WEB STORY – FARM-D LIVE TALK “Putting the customer front and centre: practical tools for developing customer-centric inclusive insurance for smallholder farmers”

The MicroInsurance Centre at Milliman ([email protected]) held a webinar on 26 July 2022 sharing tools and approaches to make climate insurance work for small-scale farmers. About 70 people from the public and private sectors took part.

The live talk was organized through FARM-D (Forum for Agricultural Risk Management in Development), which is hosted by PARM (the Platform for Agricultural Risk Management). It was moderated by Emily Coleman on behalf of IFAD’s INSURED programme (Insurance for Rural Resilience and Economic Development).

Presenters from [email protected] – Katie Biese, Queenie Chow, Mariah Mateo Sarpong and John Caroll – highlighted the achievements of the IFAD-funded grant project Managing risks for rural development: Promoting microinsurance innovations (MRRD), which began work in 2017 and has recently completed.

MRRD carried out agricultural insurance activities in China, Ethiopia and Georgia in partnership with IFAD-supported projects.

Lessons learned and tools developed during these pilots are being published through the Insurance Toolkit produced by INSURED.

Participants included representatives of insurance companies and NGOs, development professionals, actuaries and academics. Many said they were involved in designing insurance products, or saw the topic as complementary to their work.

Developing the prototyping tool – Queenie Chow

The technical tool on rapid prototyping is available here on the Insurance Toolkit.

Queenie said: “Our rapid prototyping tool for inclusive insurance, is human-centric. It enables you to study what small-scale farmers need, then tailor a solution, quickly and efficiently, that meets their requirements.

You need to understand them, and bring them along on the design journey.”

The rapid prototyping approach was used to develop microinsurance intended for farmers in South Shaanxi, China, in collaboration with Groupama-AVIC and a local university.

Using Focus Groups to understand market demandMariah Mateo Sarpong

The technical tool on focus group discussions is available here on the Insurance Toolkit.

Mariah said: “Focus groups are a good way to obtain detailed information about the needs and perceptions of potential customers. We used this technique, but differently, in China, Georgia, and Ethiopia.

Success depends upon having a good moderator, so training is vital.”

The tool includes sample questions on seven key topics:

  • Nature of risks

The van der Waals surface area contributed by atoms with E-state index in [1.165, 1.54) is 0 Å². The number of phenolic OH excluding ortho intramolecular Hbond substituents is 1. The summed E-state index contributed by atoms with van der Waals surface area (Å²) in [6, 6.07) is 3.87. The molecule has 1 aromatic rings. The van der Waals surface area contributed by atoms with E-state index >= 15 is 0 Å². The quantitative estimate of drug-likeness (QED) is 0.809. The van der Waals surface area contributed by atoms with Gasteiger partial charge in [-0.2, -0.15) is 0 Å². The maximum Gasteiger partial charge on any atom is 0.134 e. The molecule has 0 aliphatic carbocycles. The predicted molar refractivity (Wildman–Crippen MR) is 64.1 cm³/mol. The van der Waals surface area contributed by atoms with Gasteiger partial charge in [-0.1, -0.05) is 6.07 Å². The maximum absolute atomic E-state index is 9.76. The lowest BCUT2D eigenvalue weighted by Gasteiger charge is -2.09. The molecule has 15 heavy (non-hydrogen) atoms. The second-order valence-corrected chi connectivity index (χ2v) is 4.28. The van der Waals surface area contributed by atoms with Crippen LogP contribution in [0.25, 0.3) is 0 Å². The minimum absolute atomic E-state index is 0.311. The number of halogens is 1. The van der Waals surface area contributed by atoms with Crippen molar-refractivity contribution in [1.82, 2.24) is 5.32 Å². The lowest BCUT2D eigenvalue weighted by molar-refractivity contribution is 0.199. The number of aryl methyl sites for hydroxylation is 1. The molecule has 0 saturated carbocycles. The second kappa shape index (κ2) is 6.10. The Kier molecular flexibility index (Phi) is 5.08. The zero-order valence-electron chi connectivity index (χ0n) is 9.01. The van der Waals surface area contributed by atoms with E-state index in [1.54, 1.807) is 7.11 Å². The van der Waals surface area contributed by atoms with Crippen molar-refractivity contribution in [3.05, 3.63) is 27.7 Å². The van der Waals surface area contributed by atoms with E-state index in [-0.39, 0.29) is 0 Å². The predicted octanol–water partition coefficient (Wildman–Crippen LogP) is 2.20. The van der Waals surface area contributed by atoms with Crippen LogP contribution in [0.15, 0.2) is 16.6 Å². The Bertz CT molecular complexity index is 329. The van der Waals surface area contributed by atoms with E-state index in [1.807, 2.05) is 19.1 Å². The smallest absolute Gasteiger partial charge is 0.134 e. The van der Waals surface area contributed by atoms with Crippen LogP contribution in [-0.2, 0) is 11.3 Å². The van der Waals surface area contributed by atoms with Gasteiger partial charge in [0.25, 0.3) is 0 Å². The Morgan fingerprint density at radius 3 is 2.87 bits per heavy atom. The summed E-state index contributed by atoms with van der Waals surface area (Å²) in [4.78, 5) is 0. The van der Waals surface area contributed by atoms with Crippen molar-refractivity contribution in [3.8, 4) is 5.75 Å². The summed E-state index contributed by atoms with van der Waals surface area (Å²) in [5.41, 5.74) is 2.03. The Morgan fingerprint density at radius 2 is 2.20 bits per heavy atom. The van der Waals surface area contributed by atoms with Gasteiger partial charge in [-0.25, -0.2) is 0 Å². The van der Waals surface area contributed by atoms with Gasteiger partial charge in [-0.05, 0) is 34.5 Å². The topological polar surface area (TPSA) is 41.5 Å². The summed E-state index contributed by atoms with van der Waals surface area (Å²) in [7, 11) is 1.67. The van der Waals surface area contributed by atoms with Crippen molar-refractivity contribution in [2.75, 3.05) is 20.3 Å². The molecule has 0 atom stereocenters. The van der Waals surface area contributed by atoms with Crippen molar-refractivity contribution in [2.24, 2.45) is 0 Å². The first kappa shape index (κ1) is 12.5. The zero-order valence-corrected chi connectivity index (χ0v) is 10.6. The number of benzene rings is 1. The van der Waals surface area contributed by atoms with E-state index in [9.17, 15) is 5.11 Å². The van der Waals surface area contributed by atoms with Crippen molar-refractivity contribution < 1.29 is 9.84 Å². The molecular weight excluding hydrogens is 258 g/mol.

• Risk management and coping
  • Knowledge, experience e and perceptions of insurance
  • Household economics/business finances
  • Deep dive on risk area
  • Insurance delivery issues
  • Product prototype feedback

Community engagement and index insurance – John Caroll

The tool on community engagement and index engagement is in production and will be posted on the Insurance Toolkit soon.

John said: “Index insurance can be complex, because it uses data – often satellite data, to trigger pay-outs. That can be very intangible, so community engagement is very important if insurance schemes are to win the trust and buy-in of farmers.”

In Tigray, Ethiopia, MRRD worked with community members to gather ground data that confirmed satellite images. Farmers helped install and monitor rain gauges, and filed photos throughout the season to record crop growth – verifying that interpretation of the satellite images concurred with reality on the ground.

Livestock insurance and data gaps – Katie Biese

The knowledge brief on addressing data gaps is in production and will be posted on the Insurance Toolkit soon.

[email protected] have also published a research report – Mortality of dairy cows in Georgia: From guesswork to data through farmer surveys.

In Georgia, MRRD piloted livestock mortality insurance for small dairy farmers. To bring down the price of the insurance, the project worked with the communities to gather data on dairy cow mortality rates.

Katie said: “Insurers initially proposed very high premiums, but we were convinced they were over-estimating the likelihood that cows would die. So, we conducted a study by phone with 5,000 dairy farmers and shared the results with the public and insurance companies.

We found that mortality was about 1.6 percent a year – enabling us to negotiate premiums down 30 percent, making insurance affordable.”

Listen to a full replay of the webinar here.

Read the final report.